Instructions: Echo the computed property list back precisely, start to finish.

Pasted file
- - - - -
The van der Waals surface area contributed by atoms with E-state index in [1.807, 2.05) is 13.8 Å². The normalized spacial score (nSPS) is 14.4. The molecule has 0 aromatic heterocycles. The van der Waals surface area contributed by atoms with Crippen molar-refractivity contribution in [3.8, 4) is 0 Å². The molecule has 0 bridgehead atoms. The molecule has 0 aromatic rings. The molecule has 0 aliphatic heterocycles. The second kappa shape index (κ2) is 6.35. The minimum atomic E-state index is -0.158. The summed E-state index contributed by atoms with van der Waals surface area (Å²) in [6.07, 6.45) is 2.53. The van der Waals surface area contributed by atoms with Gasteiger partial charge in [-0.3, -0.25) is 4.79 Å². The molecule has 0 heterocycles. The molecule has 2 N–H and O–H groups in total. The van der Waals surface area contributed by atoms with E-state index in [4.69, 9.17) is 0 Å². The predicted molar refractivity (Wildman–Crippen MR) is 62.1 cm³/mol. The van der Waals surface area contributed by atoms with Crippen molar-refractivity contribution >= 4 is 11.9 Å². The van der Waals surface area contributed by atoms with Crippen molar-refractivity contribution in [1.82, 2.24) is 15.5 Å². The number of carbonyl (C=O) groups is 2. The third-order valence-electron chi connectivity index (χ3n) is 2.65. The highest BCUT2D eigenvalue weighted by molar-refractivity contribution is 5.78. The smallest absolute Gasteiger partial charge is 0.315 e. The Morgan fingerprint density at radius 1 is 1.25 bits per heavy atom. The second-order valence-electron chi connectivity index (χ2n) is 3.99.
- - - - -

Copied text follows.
The van der Waals surface area contributed by atoms with E-state index in [1.807, 2.05) is 13.8 Å². The normalized spacial score (nSPS) is 14.4. The molecule has 0 aromatic heterocycles. The van der Waals surface area contributed by atoms with Crippen molar-refractivity contribution in [3.8, 4) is 0 Å². The molecule has 0 bridgehead atoms. The molecule has 0 aromatic rings. The molecule has 0 aliphatic heterocycles. The second kappa shape index (κ2) is 6.35. The minimum atomic E-state index is -0.158. The summed E-state index contributed by atoms with van der Waals surface area (Å²) in [6.07, 6.45) is 2.53. The van der Waals surface area contributed by atoms with Gasteiger partial charge in [-0.3, -0.25) is 4.79 Å². The molecule has 0 heterocycles. The molecule has 2 N–H and O–H groups in total. The van der Waals surface area contributed by atoms with E-state index in [4.69, 9.17) is 0 Å². The predicted molar refractivity (Wildman–Crippen MR) is 62.1 cm³/mol. The van der Waals surface area contributed by atoms with Crippen molar-refractivity contribution >= 4 is 11.9 Å². The van der Waals surface area contributed by atoms with Crippen molar-refractivity contribution in [1.82, 2.24) is 15.5 Å². The number of carbonyl (C=O) groups is 2. The third-order valence-electron chi connectivity index (χ3n) is 2.65. The highest BCUT2D eigenvalue weighted by molar-refractivity contribution is 5.78. The smallest absolute Gasteiger partial charge is 0.315 e. The Morgan fingerprint density at radius 1 is 1.25 bits per heavy atom. The second-order valence-electron chi connectivity index (χ2n) is 3.99.